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NUESTRO AHORA Jul-6-2009 (720 words) With photo. xxxn
Education program in El Salvador began with founder's college trip
By Jordan Gamble
Catholic News Service
WASHINGTON (CNS) -- When Victoria Cavanaugh first went to El Salvador as a junior at Boston College, she had no idea that her semester abroad would turn into such an ambitious project.
Now just 23 years old, she helps run Nuestro Ahora, a nonprofit organization she founded in 2007 that provides scholarships, housing and college preparation classes to high school and university students in El Salvador.
Cavanaugh arrived in El Salvador in August 2005 with 27 other college students for a service-learning program.
She spent two days a week volunteering in El Salvador's orphanages -- where, she explained, more than half of the children still have living parents. Extreme poverty and neighborhood violence force many parents to put their children in orphanages, where three meals a day and safety are usually assured.
Cavanaugh grew so close to many of the children that she decided to stay for another semester. She even returned the next fall to attend the high school graduation of a friend from the orphanage, Magdalena Lopez.
But Lopez was unsure of what to do next. She wanted to continue on to college, Cavanaugh said, but the orphanage could not pay for it.
Barely a college graduate herself, Cavanaugh offered to help Lopez enroll at the Universidad Centroamerica, a Jesuit university in San Salvador. Cavanaugh used her own money from campus and summer jobs to pay for her friend's first semester in 2007.
Lopez's success inspired Cavanaugh to do more.
"As Magda and I continued to talk, I came to realize that her situation wasn't so unique," she said in an e-mail to Catholic News Service. "Many kids were and are leaving orphanages with no real place to go."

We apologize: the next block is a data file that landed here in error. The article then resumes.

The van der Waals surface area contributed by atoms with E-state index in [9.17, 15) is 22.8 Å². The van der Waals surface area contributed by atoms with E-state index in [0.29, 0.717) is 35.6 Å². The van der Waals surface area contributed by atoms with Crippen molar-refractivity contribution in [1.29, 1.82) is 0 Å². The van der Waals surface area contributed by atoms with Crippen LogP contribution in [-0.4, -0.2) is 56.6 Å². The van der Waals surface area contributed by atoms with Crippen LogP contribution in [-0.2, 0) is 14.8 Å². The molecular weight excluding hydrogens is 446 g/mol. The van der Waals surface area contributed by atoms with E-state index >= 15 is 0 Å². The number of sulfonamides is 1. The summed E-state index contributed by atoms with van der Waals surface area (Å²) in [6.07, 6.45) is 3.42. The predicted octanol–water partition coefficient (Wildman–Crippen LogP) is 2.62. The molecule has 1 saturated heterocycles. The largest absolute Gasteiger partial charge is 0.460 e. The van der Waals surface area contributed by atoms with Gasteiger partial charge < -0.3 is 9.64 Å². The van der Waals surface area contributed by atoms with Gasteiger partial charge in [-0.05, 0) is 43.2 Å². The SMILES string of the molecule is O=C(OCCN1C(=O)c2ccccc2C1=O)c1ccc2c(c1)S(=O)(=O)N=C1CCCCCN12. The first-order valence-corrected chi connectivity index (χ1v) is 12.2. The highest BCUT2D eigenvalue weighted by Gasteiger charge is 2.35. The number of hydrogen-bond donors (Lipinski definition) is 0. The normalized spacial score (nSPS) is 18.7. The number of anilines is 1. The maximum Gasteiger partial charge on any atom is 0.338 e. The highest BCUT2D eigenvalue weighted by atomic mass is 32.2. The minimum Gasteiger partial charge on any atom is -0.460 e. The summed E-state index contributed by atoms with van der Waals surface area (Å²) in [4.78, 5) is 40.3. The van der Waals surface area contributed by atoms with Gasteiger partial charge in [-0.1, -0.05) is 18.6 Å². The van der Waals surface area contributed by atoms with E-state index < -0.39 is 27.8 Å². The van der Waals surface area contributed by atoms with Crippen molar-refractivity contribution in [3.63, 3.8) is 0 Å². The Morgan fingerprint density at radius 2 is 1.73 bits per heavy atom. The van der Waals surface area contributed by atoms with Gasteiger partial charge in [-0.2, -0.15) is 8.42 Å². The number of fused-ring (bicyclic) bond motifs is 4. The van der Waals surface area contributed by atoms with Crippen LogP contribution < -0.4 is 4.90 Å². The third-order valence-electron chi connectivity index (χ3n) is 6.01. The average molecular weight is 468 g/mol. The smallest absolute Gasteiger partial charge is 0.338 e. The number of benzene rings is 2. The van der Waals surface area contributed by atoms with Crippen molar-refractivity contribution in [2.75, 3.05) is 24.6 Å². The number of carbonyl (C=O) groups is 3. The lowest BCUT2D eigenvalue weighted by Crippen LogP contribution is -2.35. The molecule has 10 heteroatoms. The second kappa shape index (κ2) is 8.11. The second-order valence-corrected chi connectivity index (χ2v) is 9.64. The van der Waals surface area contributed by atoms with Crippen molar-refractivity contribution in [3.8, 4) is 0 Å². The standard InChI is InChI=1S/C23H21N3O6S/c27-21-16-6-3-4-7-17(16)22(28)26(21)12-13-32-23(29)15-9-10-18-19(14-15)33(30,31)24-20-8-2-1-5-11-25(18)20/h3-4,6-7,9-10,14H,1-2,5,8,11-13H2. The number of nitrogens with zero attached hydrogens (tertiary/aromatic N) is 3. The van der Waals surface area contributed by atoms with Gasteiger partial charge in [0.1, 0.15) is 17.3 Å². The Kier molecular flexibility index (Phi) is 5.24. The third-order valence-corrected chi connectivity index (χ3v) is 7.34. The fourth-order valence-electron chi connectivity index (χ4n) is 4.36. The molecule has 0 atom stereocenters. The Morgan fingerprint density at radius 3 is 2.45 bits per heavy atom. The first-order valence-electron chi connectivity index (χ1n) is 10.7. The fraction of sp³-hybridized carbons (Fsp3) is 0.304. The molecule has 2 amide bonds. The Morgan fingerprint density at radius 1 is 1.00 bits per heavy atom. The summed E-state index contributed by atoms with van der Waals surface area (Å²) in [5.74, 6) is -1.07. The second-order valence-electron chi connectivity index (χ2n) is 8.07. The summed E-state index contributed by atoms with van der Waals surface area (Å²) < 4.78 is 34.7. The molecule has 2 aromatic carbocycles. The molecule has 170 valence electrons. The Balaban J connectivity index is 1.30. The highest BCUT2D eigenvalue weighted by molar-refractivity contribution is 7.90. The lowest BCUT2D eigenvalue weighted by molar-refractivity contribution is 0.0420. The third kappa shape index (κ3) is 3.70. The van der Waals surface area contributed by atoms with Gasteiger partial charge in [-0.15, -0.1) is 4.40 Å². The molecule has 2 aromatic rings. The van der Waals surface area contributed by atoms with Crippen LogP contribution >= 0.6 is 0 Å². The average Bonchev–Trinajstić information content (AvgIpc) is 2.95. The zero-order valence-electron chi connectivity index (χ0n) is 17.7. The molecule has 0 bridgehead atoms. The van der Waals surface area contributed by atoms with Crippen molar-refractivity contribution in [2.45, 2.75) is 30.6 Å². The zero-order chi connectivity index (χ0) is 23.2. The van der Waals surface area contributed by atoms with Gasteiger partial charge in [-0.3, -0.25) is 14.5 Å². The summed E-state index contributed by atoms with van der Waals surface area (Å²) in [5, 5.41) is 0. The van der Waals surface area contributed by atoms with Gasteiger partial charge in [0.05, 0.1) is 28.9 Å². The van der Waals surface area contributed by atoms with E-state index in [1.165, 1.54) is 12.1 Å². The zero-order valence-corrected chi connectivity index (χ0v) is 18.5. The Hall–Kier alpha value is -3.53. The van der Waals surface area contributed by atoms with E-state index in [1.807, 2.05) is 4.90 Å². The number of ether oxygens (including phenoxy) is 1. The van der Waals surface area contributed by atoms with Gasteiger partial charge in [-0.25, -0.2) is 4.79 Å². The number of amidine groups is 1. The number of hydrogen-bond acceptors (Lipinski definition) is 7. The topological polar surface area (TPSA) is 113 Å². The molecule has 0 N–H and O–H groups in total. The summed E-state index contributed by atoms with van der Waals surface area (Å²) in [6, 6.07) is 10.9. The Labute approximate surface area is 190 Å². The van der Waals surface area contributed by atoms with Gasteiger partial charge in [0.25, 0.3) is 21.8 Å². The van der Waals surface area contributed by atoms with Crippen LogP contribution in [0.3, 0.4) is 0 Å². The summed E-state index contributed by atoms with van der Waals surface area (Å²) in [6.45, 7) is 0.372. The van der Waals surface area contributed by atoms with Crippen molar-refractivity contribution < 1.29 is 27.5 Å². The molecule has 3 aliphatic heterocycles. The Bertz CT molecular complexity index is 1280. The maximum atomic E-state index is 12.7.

But with little money and no clear plan, Cavanaugh was wary of moving too fast.
"One of the reasons that I wanted to do it quietly was because I was worried about people taking me seriously ... One of the difficulties I had in the beginning was not knowing how it was going to turn out," she said in an earlier telephone interview with CNS from Easthampton, Mass.
After moving to El Salvador, Cavanaugh gradually started adding students and resources, building an education program she would call Nuestro Ahora (Our Time).
"The idea of time is important because I think it is one of the few equalizers among us. ... We all have 24 hours in a day, no matter who we are. ... (The program is) about the students doing something meaningful, taking control of their lives, helping those around them now. It's about them taking ownership, not about being victims of a developing country," she explained.
Nuestro Ahora's university component provides tuition, transportation and books for four students attending colleges in San Salvador. The students live in a rented house where they work together to shop for groceries and make meals.
The high school program developed later as a way to reach out to possible scholarship students. Besides attending weekend college preparation classes, the 14 high school students meet with the current university students and mentors to discuss their plans for the future.
Cavanaugh also visits the orphanages on a regular basis.
"We focus on collecting data: know who's in what grades, who's ready to graduate. We have the kids tracked, so we don't wait until they're already out of the orphanages," she said.
To raise money while in El Salvador, Cavanaugh works full time as a teacher and English tutor at local schools. During summer break, she returns to Massachusetts to teach summer school four days a week.
But donations -- whether it be money, time or items such as clothing and mattresses -- keep the program running. So she spends the summer weekends and evenings spreading the word about Nuestro Ahora to church and school groups.
Across the United States, members of the program's board of directors give similar presentations. Cavanaugh also regularly updates a Web site -- nuestroahora.blogspot.com -- in English and Spanish.
As more and more students joined Nuestro Ahora and succeeded, Cavanaugh's outlook has evolved from cautious to ambitious.
"In many ways the program grew out of a need and a good friendship and has evolved gradually from there. ... The program continues to grow ... as the students and I try to respond to the challenges and realities we're presented with," she said.
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